Tuesday 20 Oct 2020 | 16:34 | SYDNEY
Tuesday 20 Oct 2020 | 16:34 | SYDNEY

Timor-Leste declares open season on the UN

7 June 2011 12:24

Dr Gordon Peake worked on police reform in Timor-Leste from 2008 to 2011. He is now at the State, Society and Governance in Melanesia Program, ANU. These are his private views.

It is open season on the United Nations Mission in Timor-Leste (UNMIT).

In the last few weeks, the Prime Minister has accused the organisation of maligning him, and many others have gleefully piled on. UNMIT, once lauded by Timorese for helping to usher in independence, seems to be held in ill-esteem and barely disguised contempt by many members of the political elite.

The problems have their origins in serious differences of opinion between the Government and the UN over the release of the UNDP's Human Development Report. The situation escalated when rambunctious investigative newspaper Tempo Semanal  published a leaked copy of a Powerpoint presentation prepared by the UN for senior mission managers. One (badly written) line stood out:

The Executive, especially the Prime Ministers seeking more and more power at the expense of Parliament and the Judiciary (the Audit Ct. will generate particular pol [political] hostility). By the end of 2012 this may have diminished the effective roles of the other two pillars and significantly reduced the accountability of the Executive and the rule of law, with the rule of the Prime Minister.

The story set off a political storm. Prime Minister Xanana Gusmao was furious, publicly dressing down UN staff and accusing them of hoping for misery in the country in order to prolong their tenure. He also got stuck into the Timorese staff working for the UN and accused them of being afflicted with 'mental colonialism'.

A few days later, President Jose Ramos-Horta weighed in to accuse UNMIT of not being fit to tie the Prime Minister's shoes. With an election in the offing, parliamentarians from the governing coalition have been robust in their condemnation, as have a wide range of civil society actors. The issue has been front-page news over the last two weeks in Dili, even knocking the case of a salacious sex video allegedly involving Timorese police officers down the headlines.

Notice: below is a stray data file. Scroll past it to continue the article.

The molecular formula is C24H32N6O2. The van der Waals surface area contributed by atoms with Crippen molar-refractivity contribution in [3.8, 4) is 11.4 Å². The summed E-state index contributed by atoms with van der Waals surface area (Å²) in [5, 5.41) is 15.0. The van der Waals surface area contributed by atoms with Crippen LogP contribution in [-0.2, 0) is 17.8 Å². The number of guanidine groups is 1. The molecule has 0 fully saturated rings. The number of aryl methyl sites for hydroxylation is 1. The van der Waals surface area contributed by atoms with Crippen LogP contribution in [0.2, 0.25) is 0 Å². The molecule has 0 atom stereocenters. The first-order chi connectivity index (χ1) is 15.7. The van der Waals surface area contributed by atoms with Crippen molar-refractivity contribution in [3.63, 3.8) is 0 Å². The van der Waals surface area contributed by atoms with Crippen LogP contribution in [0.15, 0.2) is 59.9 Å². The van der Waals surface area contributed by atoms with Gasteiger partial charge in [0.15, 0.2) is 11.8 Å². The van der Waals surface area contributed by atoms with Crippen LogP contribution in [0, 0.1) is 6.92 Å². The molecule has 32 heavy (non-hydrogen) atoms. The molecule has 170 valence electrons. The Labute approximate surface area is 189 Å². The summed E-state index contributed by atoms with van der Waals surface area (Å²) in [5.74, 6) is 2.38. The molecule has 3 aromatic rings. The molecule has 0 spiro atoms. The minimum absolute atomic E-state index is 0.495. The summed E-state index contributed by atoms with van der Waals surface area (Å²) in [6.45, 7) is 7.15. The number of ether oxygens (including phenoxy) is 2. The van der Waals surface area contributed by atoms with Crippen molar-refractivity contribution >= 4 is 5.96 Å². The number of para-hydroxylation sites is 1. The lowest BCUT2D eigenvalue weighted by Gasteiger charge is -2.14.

It has also detracted from more serious issues such as the terrible state of the roads, which makes travel in many directions beyond the capital downright treacherous and is impeding economic development. Then there's an inflation rate which government statistics estimate to be 13.7% in the last year.

With Special Representative of the Secretary-General (SRSG) to Timor-Leste, Ameerah Haq, overseas, UNMIT went into panic mode. First, it said views in the Powerpoint slide were not the 'official position', and, when the SRSG returned, it proffered a verbal and then a written apology to Xanana Gusmao.

The Prime Minister — who meets with the SRSG irregularly — accepted the UN's contrition. There was no discussion as to whether the allegation had merit, even though many of the issues in the slide had been hinted at in much more careful language in previous reports to the Security Council on the situation in Timor-Leste.

Emotions remain raw. The day after Xanana Gusmao accepted the apology, a member of his Government fired another broadside. Julio Tomas Pinto, the Secretary of State-Defence authored an article entitled UNMIT's Mission: Develop or Destroy, which was published in the majority of national newspapers. Among other things, he likened the UN to a blind cow and accused members of its staff of working for national governments as opposed to the common cause. The UN has refused to comment on what it deems is a private opinion.

Timor-Leste's political leaders have an acute case of the twelve-year itch when it comes to the UN. The organisation is by now on its fourth peacekeeping mission in the small half-island. The Timorese Government — flush with cash from oil and gas reserves — feels it is time to run its own affairs, unbridled by foreigners poking their noses around and venturing opinions on how they are doing it. 

At the same time, the Government realises, grudgingly, that it is dependent on some foreign advice. 'Like it or not, we need advisers', said the Prime Minister a few months back, around the time of the budget debates.

It is now incumbent on the Timorese Government to spell out exactly what it wants these advisers to do and in what regard the UN (and Australia and other donors) can most profitably assist. Trying to figure out what the Government wants from the international community is oftentimes akin to a game of blind man's bluff. It is healthy to be critical, but more useful to propose workable alternatives.

As for the UN, searching internal debate is required in both Dili and New York as to how the organisation can make itself less susceptible to such criticism and how to demonstrate prior usefulness so as to head it off. Timor-Leste is not the only post-conflict state fed up with internationals.

Photo of Prime Minister Xanana Gusmao by Flickr user rtppt.